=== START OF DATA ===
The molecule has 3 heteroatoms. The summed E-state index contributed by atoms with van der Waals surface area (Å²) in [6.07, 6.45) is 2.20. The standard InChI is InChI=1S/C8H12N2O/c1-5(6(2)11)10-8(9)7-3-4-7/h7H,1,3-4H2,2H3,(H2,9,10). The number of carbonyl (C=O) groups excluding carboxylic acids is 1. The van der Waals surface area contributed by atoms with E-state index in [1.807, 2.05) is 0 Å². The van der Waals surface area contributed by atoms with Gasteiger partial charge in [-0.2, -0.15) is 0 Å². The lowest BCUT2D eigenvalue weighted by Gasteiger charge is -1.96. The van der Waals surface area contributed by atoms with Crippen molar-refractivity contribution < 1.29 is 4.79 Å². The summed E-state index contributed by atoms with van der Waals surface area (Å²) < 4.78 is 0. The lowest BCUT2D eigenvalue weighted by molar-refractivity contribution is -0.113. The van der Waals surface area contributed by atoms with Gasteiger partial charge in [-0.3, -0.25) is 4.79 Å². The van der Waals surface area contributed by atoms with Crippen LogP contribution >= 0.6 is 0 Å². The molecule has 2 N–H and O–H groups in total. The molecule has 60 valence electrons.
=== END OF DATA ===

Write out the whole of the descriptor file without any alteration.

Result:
The molecule has 3 heteroatoms. The summed E-state index contributed by atoms with van der Waals surface area (Å²) in [6.07, 6.45) is 2.20. The standard InChI is InChI=1S/C8H12N2O/c1-5(6(2)11)10-8(9)7-3-4-7/h7H,1,3-4H2,2H3,(H2,9,10). The number of carbonyl (C=O) groups excluding carboxylic acids is 1. The van der Waals surface area contributed by atoms with E-state index in [1.807, 2.05) is 0 Å². The van der Waals surface area contributed by atoms with Gasteiger partial charge in [-0.2, -0.15) is 0 Å². The lowest BCUT2D eigenvalue weighted by Gasteiger charge is -1.96. The van der Waals surface area contributed by atoms with Crippen molar-refractivity contribution < 1.29 is 4.79 Å². The summed E-state index contributed by atoms with van der Waals surface area (Å²) < 4.78 is 0. The lowest BCUT2D eigenvalue weighted by molar-refractivity contribution is -0.113. The van der Waals surface area contributed by atoms with Gasteiger partial charge in [-0.3, -0.25) is 4.79 Å². The van der Waals surface area contributed by atoms with Crippen LogP contribution >= 0.6 is 0 Å². The molecule has 2 N–H and O–H groups in total. The molecule has 60 valence electrons.